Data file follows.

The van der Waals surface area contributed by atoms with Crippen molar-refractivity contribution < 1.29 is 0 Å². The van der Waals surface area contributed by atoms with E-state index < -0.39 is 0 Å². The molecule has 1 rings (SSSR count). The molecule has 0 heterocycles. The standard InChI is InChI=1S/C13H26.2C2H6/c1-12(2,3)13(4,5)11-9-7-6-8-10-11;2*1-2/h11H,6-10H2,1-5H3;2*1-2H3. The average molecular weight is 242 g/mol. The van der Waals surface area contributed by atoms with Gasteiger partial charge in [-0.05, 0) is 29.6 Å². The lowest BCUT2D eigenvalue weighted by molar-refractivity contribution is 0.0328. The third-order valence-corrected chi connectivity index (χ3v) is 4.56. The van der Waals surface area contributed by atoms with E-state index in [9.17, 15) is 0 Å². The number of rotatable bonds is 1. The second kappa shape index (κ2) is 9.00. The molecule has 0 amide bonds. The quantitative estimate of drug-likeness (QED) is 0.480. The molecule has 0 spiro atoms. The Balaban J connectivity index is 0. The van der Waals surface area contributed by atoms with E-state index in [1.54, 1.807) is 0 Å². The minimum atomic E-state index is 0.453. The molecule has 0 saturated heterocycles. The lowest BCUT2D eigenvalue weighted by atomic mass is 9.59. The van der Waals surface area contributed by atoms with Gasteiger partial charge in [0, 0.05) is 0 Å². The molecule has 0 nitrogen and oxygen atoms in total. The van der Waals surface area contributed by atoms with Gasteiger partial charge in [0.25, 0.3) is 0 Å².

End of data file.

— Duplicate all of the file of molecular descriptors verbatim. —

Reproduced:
The van der Waals surface area contributed by atoms with Crippen molar-refractivity contribution < 1.29 is 0 Å². The van der Waals surface area contributed by atoms with E-state index < -0.39 is 0 Å². The molecule has 1 rings (SSSR count). The molecule has 0 heterocycles. The standard InChI is InChI=1S/C13H26.2C2H6/c1-12(2,3)13(4,5)11-9-7-6-8-10-11;2*1-2/h11H,6-10H2,1-5H3;2*1-2H3. The average molecular weight is 242 g/mol. The van der Waals surface area contributed by atoms with Gasteiger partial charge in [-0.05, 0) is 29.6 Å². The lowest BCUT2D eigenvalue weighted by molar-refractivity contribution is 0.0328. The third-order valence-corrected chi connectivity index (χ3v) is 4.56. The van der Waals surface area contributed by atoms with E-state index in [9.17, 15) is 0 Å². The number of rotatable bonds is 1. The second kappa shape index (κ2) is 9.00. The molecule has 0 amide bonds. The quantitative estimate of drug-likeness (QED) is 0.480. The molecule has 0 spiro atoms. The Balaban J connectivity index is 0. The van der Waals surface area contributed by atoms with E-state index in [1.54, 1.807) is 0 Å². The minimum atomic E-state index is 0.453. The molecule has 0 saturated heterocycles. The lowest BCUT2D eigenvalue weighted by atomic mass is 9.59. The van der Waals surface area contributed by atoms with Gasteiger partial charge in [0, 0.05) is 0 Å². The molecule has 0 nitrogen and oxygen atoms in total. The van der Waals surface area contributed by atoms with Gasteiger partial charge in [0.25, 0.3) is 0 Å².